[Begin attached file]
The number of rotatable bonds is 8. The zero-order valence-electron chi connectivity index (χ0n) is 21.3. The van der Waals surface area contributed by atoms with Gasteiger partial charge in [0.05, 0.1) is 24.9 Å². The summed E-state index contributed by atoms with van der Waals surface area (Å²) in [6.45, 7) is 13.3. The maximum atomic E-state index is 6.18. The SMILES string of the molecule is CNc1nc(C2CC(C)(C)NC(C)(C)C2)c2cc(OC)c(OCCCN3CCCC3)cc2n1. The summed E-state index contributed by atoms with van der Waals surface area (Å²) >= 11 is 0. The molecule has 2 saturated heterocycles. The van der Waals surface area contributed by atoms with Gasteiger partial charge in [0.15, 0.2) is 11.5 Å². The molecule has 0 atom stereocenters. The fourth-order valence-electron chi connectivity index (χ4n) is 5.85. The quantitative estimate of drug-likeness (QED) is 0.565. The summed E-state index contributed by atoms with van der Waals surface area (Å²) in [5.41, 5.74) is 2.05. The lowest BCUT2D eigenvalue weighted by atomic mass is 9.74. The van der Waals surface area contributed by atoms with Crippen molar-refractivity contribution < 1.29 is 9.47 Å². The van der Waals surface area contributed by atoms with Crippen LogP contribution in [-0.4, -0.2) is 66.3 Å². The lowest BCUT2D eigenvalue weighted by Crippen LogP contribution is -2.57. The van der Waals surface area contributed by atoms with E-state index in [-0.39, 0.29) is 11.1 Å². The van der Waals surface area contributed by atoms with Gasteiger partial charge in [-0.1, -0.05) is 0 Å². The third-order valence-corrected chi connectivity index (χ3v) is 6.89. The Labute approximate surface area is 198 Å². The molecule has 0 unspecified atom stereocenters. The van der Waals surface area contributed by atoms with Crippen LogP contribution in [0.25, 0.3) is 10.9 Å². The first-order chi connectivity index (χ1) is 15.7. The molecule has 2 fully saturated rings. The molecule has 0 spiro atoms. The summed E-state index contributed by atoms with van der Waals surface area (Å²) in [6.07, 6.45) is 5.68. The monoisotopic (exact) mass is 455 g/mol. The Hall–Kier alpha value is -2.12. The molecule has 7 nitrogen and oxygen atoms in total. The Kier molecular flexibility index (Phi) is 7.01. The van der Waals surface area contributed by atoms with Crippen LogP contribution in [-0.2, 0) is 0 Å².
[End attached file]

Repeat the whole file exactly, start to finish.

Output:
The number of rotatable bonds is 8. The zero-order valence-electron chi connectivity index (χ0n) is 21.3. The van der Waals surface area contributed by atoms with Gasteiger partial charge in [0.05, 0.1) is 24.9 Å². The summed E-state index contributed by atoms with van der Waals surface area (Å²) in [6.45, 7) is 13.3. The maximum atomic E-state index is 6.18. The SMILES string of the molecule is CNc1nc(C2CC(C)(C)NC(C)(C)C2)c2cc(OC)c(OCCCN3CCCC3)cc2n1. The summed E-state index contributed by atoms with van der Waals surface area (Å²) >= 11 is 0. The molecule has 2 saturated heterocycles. The van der Waals surface area contributed by atoms with Gasteiger partial charge in [0.15, 0.2) is 11.5 Å². The molecule has 0 atom stereocenters. The fourth-order valence-electron chi connectivity index (χ4n) is 5.85. The quantitative estimate of drug-likeness (QED) is 0.565. The summed E-state index contributed by atoms with van der Waals surface area (Å²) in [5.41, 5.74) is 2.05. The lowest BCUT2D eigenvalue weighted by atomic mass is 9.74. The van der Waals surface area contributed by atoms with Crippen molar-refractivity contribution < 1.29 is 9.47 Å². The van der Waals surface area contributed by atoms with Crippen LogP contribution in [-0.4, -0.2) is 66.3 Å². The lowest BCUT2D eigenvalue weighted by Crippen LogP contribution is -2.57. The van der Waals surface area contributed by atoms with E-state index in [-0.39, 0.29) is 11.1 Å². The van der Waals surface area contributed by atoms with Gasteiger partial charge in [-0.1, -0.05) is 0 Å². The third-order valence-corrected chi connectivity index (χ3v) is 6.89. The Labute approximate surface area is 198 Å². The molecule has 0 unspecified atom stereocenters. The van der Waals surface area contributed by atoms with Crippen LogP contribution in [0.25, 0.3) is 10.9 Å². The first-order chi connectivity index (χ1) is 15.7. The molecule has 2 fully saturated rings. The molecule has 0 spiro atoms. The summed E-state index contributed by atoms with van der Waals surface area (Å²) in [6.07, 6.45) is 5.68. The monoisotopic (exact) mass is 455 g/mol. The Hall–Kier alpha value is -2.12. The molecule has 7 nitrogen and oxygen atoms in total. The Kier molecular flexibility index (Phi) is 7.01. The van der Waals surface area contributed by atoms with Crippen LogP contribution in [-0.2, 0) is 0 Å².